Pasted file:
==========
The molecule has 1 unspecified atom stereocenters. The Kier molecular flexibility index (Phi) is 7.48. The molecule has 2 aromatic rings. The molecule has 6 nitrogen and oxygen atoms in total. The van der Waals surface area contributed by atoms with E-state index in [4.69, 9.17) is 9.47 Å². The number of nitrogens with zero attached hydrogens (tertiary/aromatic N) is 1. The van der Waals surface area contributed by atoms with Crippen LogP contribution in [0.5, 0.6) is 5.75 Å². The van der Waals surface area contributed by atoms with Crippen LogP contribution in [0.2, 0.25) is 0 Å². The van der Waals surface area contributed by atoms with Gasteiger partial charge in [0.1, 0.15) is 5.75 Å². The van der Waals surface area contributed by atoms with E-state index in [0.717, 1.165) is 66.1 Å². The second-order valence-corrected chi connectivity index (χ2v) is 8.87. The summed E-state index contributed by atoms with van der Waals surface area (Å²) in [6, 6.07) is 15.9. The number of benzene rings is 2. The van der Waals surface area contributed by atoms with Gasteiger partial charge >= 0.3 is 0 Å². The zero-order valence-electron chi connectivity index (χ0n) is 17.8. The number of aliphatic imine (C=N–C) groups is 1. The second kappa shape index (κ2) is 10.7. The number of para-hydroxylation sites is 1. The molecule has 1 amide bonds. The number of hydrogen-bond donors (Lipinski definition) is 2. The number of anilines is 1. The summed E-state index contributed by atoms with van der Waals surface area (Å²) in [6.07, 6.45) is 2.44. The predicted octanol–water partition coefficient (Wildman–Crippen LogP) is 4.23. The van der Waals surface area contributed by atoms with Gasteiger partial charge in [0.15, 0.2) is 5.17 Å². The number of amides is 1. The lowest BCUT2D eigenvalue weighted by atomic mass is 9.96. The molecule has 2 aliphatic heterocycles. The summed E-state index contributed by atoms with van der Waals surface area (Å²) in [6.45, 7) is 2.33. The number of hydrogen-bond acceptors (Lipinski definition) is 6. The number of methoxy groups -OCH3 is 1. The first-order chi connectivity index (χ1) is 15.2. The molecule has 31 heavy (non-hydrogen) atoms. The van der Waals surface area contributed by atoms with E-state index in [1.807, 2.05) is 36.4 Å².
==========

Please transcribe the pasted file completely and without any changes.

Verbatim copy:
The molecule has 1 unspecified atom stereocenters. The Kier molecular flexibility index (Phi) is 7.48. The molecule has 2 aromatic rings. The molecule has 6 nitrogen and oxygen atoms in total. The van der Waals surface area contributed by atoms with E-state index in [4.69, 9.17) is 9.47 Å². The number of nitrogens with zero attached hydrogens (tertiary/aromatic N) is 1. The van der Waals surface area contributed by atoms with Crippen LogP contribution in [0.5, 0.6) is 5.75 Å². The van der Waals surface area contributed by atoms with Crippen LogP contribution in [0.2, 0.25) is 0 Å². The van der Waals surface area contributed by atoms with Gasteiger partial charge in [0.1, 0.15) is 5.75 Å². The van der Waals surface area contributed by atoms with E-state index in [0.717, 1.165) is 66.1 Å². The second-order valence-corrected chi connectivity index (χ2v) is 8.87. The summed E-state index contributed by atoms with van der Waals surface area (Å²) in [6, 6.07) is 15.9. The number of benzene rings is 2. The van der Waals surface area contributed by atoms with Gasteiger partial charge >= 0.3 is 0 Å². The zero-order valence-electron chi connectivity index (χ0n) is 17.8. The number of aliphatic imine (C=N–C) groups is 1. The second kappa shape index (κ2) is 10.7. The number of para-hydroxylation sites is 1. The molecule has 1 amide bonds. The number of hydrogen-bond donors (Lipinski definition) is 2. The number of anilines is 1. The summed E-state index contributed by atoms with van der Waals surface area (Å²) in [6.07, 6.45) is 2.44. The predicted octanol–water partition coefficient (Wildman–Crippen LogP) is 4.23. The van der Waals surface area contributed by atoms with Gasteiger partial charge in [0.15, 0.2) is 5.17 Å². The number of amides is 1. The lowest BCUT2D eigenvalue weighted by atomic mass is 9.96. The molecule has 2 aliphatic heterocycles. The summed E-state index contributed by atoms with van der Waals surface area (Å²) in [6.45, 7) is 2.33. The number of hydrogen-bond acceptors (Lipinski definition) is 6. The number of methoxy groups -OCH3 is 1. The first-order chi connectivity index (χ1) is 15.2. The molecule has 31 heavy (non-hydrogen) atoms. The van der Waals surface area contributed by atoms with E-state index in [1.807, 2.05) is 36.4 Å².